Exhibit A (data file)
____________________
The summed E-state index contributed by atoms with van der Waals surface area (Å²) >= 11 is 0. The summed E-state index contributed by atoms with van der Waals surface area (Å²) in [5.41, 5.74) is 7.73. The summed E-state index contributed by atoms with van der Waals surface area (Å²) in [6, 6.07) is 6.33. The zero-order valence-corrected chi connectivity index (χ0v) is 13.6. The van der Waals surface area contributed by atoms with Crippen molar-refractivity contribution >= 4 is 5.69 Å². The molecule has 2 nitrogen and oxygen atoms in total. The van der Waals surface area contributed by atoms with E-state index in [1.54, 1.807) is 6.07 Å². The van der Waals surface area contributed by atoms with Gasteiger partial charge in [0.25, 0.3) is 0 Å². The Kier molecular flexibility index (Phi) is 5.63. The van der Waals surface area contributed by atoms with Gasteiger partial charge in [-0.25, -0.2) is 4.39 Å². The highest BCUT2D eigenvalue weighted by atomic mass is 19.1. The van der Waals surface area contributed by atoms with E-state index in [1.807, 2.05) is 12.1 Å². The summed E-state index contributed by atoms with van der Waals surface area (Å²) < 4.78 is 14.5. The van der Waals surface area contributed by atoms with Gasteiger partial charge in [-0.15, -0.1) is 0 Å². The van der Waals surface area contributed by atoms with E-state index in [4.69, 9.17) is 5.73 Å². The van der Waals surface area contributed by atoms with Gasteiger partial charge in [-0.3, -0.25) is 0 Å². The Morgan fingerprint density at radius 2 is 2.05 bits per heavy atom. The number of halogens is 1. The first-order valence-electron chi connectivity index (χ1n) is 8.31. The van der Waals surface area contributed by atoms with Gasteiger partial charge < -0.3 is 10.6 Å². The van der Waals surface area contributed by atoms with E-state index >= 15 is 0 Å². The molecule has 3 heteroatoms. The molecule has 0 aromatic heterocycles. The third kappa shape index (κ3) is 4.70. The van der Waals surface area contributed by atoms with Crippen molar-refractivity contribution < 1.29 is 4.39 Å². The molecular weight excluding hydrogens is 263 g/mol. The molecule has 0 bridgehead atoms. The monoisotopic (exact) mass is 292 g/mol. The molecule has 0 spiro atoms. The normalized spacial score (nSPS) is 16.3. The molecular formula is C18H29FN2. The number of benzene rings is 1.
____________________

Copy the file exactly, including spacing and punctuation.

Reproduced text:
The summed E-state index contributed by atoms with van der Waals surface area (Å²) >= 11 is 0. The summed E-state index contributed by atoms with van der Waals surface area (Å²) in [5.41, 5.74) is 7.73. The summed E-state index contributed by atoms with van der Waals surface area (Å²) in [6, 6.07) is 6.33. The zero-order valence-corrected chi connectivity index (χ0v) is 13.6. The van der Waals surface area contributed by atoms with Crippen molar-refractivity contribution >= 4 is 5.69 Å². The molecule has 2 nitrogen and oxygen atoms in total. The van der Waals surface area contributed by atoms with E-state index in [1.54, 1.807) is 6.07 Å². The van der Waals surface area contributed by atoms with Gasteiger partial charge in [0.25, 0.3) is 0 Å². The Kier molecular flexibility index (Phi) is 5.63. The van der Waals surface area contributed by atoms with Gasteiger partial charge in [-0.25, -0.2) is 4.39 Å². The highest BCUT2D eigenvalue weighted by atomic mass is 19.1. The van der Waals surface area contributed by atoms with E-state index in [1.807, 2.05) is 12.1 Å². The summed E-state index contributed by atoms with van der Waals surface area (Å²) < 4.78 is 14.5. The van der Waals surface area contributed by atoms with Gasteiger partial charge in [-0.15, -0.1) is 0 Å². The van der Waals surface area contributed by atoms with E-state index in [4.69, 9.17) is 5.73 Å². The van der Waals surface area contributed by atoms with Gasteiger partial charge in [-0.3, -0.25) is 0 Å². The Morgan fingerprint density at radius 2 is 2.05 bits per heavy atom. The number of halogens is 1. The first-order valence-electron chi connectivity index (χ1n) is 8.31. The van der Waals surface area contributed by atoms with Gasteiger partial charge < -0.3 is 10.6 Å². The van der Waals surface area contributed by atoms with E-state index >= 15 is 0 Å². The molecule has 3 heteroatoms. The molecule has 0 aromatic heterocycles. The third kappa shape index (κ3) is 4.70. The van der Waals surface area contributed by atoms with Crippen molar-refractivity contribution < 1.29 is 4.39 Å². The molecular weight excluding hydrogens is 263 g/mol. The molecule has 0 bridgehead atoms. The monoisotopic (exact) mass is 292 g/mol. The molecule has 0 spiro atoms. The normalized spacial score (nSPS) is 16.3. The molecular formula is C18H29FN2. The number of benzene rings is 1.